The Los Angeles Dodgers are loaded to compete for a few more years, it’s “high times” for Dodger fans as they have captured the last seven division titles in the sunny NL West. But ace Clayton Kershaw’s best days were, well…yesterday. It’s a time of transition for Kershaw, and time for the Dodgers to stop living in the past, even with their future still looking so bright. Will Kershaw successfully reshape himself into a savvy pitcher or continue to cling to his power-pitching (yester)days?
Suddenly, I’m not half the man I used to be There’s a shadow hanging over me Oh, I believe in yesterday
It’s been five years since the San Francisco Giants won their last World Championship, earning baseball’s crown for the third time in five seasons. The on-field genius during that magic run was Bruce Bochy, who just retired. Most of the players who sparked the G-Men to their postseason successes are gone or even retired. Madison Bumgarner seems next to go. The Beatled finished up their epic medley on side two of Abbey Road with “The End”, a rare Fab Four jam session that served as a perfect goodbye as the band finally broke apart. The Giants are no more, and like the breakup of the Beatles, who knows what the future holds?
And in the end the love you take Is equal to the love you make
“The Fool On The Hill”
Team owner Charles Monfort is one of the most controversial figures in baseball, and for more than two decades he’s presided over a Colorado Rockies team that exhibits little cohesion. In 2007 they road a late-season hot stretch to the World Series that was more like catching lightning in a bottle than evidence that the front office knows what they’re doing. The best thing Monfort could do is to sell this team to someone committed to keeping the Rockies in Denver, and willing to spend money to improve the organization.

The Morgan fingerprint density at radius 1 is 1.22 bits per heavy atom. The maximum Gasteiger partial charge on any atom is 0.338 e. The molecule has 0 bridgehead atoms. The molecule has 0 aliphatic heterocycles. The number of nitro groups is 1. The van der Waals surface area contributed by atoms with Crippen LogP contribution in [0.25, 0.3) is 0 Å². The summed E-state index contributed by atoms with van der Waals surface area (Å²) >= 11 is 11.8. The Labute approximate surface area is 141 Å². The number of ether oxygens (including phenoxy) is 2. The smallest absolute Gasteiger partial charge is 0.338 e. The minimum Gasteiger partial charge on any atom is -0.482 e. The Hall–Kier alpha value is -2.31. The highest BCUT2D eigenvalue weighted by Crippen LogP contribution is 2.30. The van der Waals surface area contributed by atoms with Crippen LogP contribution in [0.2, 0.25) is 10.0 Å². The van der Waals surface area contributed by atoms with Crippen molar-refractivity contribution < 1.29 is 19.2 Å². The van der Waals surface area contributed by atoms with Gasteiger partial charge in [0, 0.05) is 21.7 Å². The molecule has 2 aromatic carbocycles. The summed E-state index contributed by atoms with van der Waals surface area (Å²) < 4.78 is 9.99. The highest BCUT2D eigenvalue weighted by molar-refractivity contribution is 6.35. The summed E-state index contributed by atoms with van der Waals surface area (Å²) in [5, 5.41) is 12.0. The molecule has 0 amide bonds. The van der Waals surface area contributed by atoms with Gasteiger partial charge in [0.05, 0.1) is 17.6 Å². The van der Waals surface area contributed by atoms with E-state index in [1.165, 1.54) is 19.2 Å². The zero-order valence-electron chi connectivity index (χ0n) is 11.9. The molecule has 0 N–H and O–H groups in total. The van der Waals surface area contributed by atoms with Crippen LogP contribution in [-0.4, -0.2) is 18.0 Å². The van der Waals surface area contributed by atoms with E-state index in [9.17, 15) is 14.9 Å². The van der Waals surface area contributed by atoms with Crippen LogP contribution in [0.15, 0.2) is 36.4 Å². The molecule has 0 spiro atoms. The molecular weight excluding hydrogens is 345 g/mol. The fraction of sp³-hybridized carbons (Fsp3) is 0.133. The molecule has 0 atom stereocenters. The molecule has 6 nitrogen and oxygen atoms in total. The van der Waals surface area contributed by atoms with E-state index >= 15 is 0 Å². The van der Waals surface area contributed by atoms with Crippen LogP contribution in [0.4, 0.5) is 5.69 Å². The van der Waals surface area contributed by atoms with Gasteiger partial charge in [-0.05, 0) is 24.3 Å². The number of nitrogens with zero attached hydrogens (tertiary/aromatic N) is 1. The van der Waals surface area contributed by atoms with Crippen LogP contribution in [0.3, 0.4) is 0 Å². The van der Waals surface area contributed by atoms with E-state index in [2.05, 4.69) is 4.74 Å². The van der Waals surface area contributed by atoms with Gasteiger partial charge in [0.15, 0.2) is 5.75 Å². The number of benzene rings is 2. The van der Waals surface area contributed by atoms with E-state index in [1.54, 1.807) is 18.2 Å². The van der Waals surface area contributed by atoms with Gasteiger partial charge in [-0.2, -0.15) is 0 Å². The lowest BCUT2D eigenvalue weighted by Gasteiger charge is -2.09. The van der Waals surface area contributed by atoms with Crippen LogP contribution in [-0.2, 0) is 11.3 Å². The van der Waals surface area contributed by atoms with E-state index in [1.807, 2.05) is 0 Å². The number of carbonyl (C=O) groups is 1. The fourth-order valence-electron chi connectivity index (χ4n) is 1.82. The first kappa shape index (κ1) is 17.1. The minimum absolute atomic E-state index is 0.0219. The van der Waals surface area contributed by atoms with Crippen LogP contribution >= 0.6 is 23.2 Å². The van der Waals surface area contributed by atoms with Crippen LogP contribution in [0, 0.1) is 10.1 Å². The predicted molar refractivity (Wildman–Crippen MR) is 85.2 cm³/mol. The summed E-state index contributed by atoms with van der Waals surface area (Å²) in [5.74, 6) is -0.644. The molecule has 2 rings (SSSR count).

Things are too bad in the desert, but the Arizona Diamondbacks still have a feel about them. A feel of “where the hell is this going?” and “who is in charge?” It’s an uncertainty, fueled by front office shakeups over the last few seasons.
“I Should Have Known Better”
Call this the Ode to Manny Machado. The star third baseman signed a huge contract with the San Diego Padres before the 2019 season, but it’s probable that he will someday regret it. Or, given Manny’s propensity for laziness, maybe it’s the Padres who will be singing “I should have known better.”
“We Can Work It Out”
But can they? The Philadelphia Phillies consistently project an air of confidence, they want their fan base to know that the adults are in charge. But are they? Days after the 2019 season concluded, the Phils fired manager Gabe Kapler after two seasons where he kept the speedomoter right on 55, but couldn’t get his team into the postseason. Kapler had his problems in the dugout, and the clubhouse wasn’t always a happy place, but the real dysfunction seems to exist in the office suite. Managing partner and president John Middleton casts a large shadow on his young GM, Matt Klentak. Can those two get the Phillies back on track?